Tag Archives: Fine Wines

Do you know your Champagne?

29 Aug

Do you know your Champagne?

Fact One: It is good to know that Champagne is actually a sparkling wine and comes from specific grapes and is made in a specific region of France.  However, the reason that the sparkling wine changes its name to Champagne is due to the region of France from where it grows the region of Champagne to be exact. This means any other sparkling wine from around the world can never be renamed Champagne, because the region of France named Champagne has exclusivity rights to its name.

Fact Two: The bubbles that come from within the glass of champagne are created in the second fermentation process, the addition of sugar and yeast help create a chemical reaction which produces carbon dioxide, these bubbles  are trapped in the liquid inside the bottle until popped or poured.

Fact Three: Sparkling wines and Champagnes are usually categorized, demi sec, brut, extra brut, they are categorized depending the amount of sugar that is used in the fermentation process.

Fact Four: Although the region of Champagne in France has exclusivity to the naming rights of Champagne, other countries including, Australia, New Zealand and Italy can produce very high quality sparkling wines, unable to use the iconic Champagne name, they tend to be less costly.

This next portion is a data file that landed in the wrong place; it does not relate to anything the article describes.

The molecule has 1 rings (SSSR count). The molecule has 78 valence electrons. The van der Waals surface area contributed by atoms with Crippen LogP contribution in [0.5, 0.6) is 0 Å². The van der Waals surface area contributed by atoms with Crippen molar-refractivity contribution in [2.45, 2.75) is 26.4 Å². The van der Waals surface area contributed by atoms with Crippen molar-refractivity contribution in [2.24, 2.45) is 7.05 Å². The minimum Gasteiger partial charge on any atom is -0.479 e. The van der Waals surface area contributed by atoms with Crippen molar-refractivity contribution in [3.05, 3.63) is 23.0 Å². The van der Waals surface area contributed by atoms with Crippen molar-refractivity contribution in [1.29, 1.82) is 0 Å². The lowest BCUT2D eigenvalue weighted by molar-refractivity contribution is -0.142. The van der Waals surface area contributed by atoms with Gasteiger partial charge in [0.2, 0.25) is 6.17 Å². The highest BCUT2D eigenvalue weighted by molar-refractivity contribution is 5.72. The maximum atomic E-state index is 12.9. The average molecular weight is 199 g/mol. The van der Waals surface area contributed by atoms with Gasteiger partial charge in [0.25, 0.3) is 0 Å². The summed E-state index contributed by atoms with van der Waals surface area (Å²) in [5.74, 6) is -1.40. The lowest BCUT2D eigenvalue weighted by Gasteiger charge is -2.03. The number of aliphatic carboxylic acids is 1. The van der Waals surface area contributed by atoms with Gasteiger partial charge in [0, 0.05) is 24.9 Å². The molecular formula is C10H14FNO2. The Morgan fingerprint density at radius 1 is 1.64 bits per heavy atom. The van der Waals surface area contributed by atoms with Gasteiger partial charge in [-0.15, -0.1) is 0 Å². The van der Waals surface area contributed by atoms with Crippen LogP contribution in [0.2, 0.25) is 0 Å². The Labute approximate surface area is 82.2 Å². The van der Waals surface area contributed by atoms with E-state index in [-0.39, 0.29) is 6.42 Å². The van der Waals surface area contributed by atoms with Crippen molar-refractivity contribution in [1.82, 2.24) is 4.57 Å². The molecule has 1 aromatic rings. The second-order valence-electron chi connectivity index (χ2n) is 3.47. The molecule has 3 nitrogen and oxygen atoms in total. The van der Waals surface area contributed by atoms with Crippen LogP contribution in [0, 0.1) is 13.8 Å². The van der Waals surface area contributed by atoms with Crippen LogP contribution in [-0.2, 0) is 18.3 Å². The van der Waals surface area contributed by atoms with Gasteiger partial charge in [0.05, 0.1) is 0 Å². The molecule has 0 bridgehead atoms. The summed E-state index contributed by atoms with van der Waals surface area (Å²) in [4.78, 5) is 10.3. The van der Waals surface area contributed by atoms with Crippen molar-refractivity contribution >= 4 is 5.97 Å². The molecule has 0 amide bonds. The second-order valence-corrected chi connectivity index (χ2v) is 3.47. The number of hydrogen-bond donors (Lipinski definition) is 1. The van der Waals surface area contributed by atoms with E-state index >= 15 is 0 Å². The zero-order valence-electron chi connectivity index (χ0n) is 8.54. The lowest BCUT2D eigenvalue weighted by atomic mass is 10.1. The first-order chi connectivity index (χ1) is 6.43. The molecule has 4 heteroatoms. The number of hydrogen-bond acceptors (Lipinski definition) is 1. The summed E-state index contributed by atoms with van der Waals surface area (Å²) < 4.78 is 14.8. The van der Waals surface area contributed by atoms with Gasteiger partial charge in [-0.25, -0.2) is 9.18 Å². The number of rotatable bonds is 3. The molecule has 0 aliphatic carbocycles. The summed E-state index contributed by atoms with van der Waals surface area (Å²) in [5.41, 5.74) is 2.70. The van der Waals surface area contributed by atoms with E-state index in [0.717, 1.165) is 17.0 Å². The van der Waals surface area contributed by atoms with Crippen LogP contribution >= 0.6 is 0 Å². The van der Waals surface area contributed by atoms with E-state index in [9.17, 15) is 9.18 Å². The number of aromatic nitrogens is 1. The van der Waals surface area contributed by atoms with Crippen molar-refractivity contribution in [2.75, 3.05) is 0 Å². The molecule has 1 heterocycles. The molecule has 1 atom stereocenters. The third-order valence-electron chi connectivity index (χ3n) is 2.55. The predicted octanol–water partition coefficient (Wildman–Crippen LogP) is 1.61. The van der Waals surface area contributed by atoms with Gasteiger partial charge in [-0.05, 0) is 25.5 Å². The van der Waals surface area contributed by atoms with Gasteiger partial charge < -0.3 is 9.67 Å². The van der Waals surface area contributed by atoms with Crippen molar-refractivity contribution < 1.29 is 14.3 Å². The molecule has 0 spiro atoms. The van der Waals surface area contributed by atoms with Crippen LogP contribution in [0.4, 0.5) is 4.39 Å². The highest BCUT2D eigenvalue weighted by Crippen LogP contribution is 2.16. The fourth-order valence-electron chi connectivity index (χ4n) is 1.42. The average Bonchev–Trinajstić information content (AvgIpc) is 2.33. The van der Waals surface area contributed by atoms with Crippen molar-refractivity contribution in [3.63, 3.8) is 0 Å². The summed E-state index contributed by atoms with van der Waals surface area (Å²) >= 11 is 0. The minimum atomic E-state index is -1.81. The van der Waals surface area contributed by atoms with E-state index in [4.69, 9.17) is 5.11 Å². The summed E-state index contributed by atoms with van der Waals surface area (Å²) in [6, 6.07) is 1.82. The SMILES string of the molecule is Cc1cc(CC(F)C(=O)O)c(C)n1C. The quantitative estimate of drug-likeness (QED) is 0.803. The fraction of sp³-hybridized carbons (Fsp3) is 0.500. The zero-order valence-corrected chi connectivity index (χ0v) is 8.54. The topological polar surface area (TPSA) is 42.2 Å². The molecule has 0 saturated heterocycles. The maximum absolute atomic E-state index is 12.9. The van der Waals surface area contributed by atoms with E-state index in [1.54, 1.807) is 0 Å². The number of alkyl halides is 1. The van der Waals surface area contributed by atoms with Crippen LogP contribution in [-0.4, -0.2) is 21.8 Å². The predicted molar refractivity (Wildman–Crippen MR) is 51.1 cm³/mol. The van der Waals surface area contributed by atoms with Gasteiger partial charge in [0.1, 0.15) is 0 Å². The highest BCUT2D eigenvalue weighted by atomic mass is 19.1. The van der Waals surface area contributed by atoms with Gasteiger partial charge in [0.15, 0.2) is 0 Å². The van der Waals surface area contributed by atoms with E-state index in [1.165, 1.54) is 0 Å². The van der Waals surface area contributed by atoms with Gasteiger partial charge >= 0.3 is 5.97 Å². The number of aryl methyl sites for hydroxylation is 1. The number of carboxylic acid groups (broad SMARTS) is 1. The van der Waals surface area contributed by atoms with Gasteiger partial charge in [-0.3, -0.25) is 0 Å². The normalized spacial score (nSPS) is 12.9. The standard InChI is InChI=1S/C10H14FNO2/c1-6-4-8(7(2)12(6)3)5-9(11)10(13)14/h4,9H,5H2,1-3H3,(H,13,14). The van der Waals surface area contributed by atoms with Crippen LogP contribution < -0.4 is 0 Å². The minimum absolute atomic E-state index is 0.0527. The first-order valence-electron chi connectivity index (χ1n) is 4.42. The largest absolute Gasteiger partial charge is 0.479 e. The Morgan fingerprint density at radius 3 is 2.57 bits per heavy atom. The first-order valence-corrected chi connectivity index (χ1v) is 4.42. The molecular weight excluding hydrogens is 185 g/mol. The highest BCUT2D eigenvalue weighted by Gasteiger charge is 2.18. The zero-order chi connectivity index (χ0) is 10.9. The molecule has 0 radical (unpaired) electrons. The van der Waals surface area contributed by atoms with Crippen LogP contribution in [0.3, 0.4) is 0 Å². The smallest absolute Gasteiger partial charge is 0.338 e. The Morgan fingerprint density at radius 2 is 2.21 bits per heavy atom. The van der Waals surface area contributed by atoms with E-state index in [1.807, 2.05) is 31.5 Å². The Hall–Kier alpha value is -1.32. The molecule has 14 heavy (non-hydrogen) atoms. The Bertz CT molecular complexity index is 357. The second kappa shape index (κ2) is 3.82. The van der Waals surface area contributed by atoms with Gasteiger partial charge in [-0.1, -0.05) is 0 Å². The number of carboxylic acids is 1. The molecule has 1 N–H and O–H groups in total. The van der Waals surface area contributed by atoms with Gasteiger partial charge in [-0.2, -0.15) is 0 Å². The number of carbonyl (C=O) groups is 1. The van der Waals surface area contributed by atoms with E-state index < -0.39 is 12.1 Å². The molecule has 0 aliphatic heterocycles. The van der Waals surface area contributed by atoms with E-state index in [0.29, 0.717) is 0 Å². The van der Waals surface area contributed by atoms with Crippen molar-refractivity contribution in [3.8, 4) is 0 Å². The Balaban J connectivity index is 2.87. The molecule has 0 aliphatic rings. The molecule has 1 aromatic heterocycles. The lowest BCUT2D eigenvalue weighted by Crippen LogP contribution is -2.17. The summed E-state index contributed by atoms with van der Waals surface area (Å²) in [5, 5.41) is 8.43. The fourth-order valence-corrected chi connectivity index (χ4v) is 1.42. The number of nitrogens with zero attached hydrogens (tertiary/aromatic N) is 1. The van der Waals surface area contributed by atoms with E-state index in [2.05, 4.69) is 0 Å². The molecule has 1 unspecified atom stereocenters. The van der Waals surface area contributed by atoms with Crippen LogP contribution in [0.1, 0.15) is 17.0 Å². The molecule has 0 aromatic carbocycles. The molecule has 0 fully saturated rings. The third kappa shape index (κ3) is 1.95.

Fact Five: Hollywood actress Marilyn Monroe allegedly took a champagne bath which took her 350 bottles to fill the actual tub.

Fact Six: Frederick the Great of Prussia used to drink an unusual concoction of Coffee mixed with Champagne to calm his nerves!

Fact Seven: The reason that you hear the famous pop when the champagne is opened is down to the tremendous pressure that is captured in the bottle through the carbon dioxide gases and bubbles building up.

Fact Eight: The most expensive champagne is available and on sale at Moscow’s Ritz Carlton Hotel. The bottle retails for around $275,000. These bottles are only sold to the wealthy guests that are staying at the hotel


Champagne Direct, what’s the best celebration bubbly?

21 Aug

Champagne Direct, what’s the best celebration bubbly?

We are nearly into the final quarter of the year; summer is fighting its last days as the colder weather starts to take over. As Christmas approaches, at least we can decide on what champagne we can crack open and drink to toast the new year of 2014!


The various quality champagnes and sparkling wines that are available on the market today are so good, that nowadays you can find some great tasting wines at just about any price.

It’s important though not just to limit these great tasting sparkling wines to only the New Year; they can also be a great compliment with selected dishes and accompany party foods very well too.

Let’s take a look at a couple of favourites and how the differ from each other in appearance, taste and price.

Veuve Clicquot Brut “Yellow Label” — this is a firm favourite and a choice of many years after year. This French favourite offers aromatic bursts apples and pears with a clear taste of fresh baked bread, and toast. This classic will accompany most foods and retails for around $50 – $60 a bottle.

• Piper-Heidsieck Brut — this favourite too has a lively aroma of peach, apple and citrus. It also has a great taste of toast and fresh baked bread; it accompanies poultry well including chicken and turkey. This brand can be found retailing at $30-$40.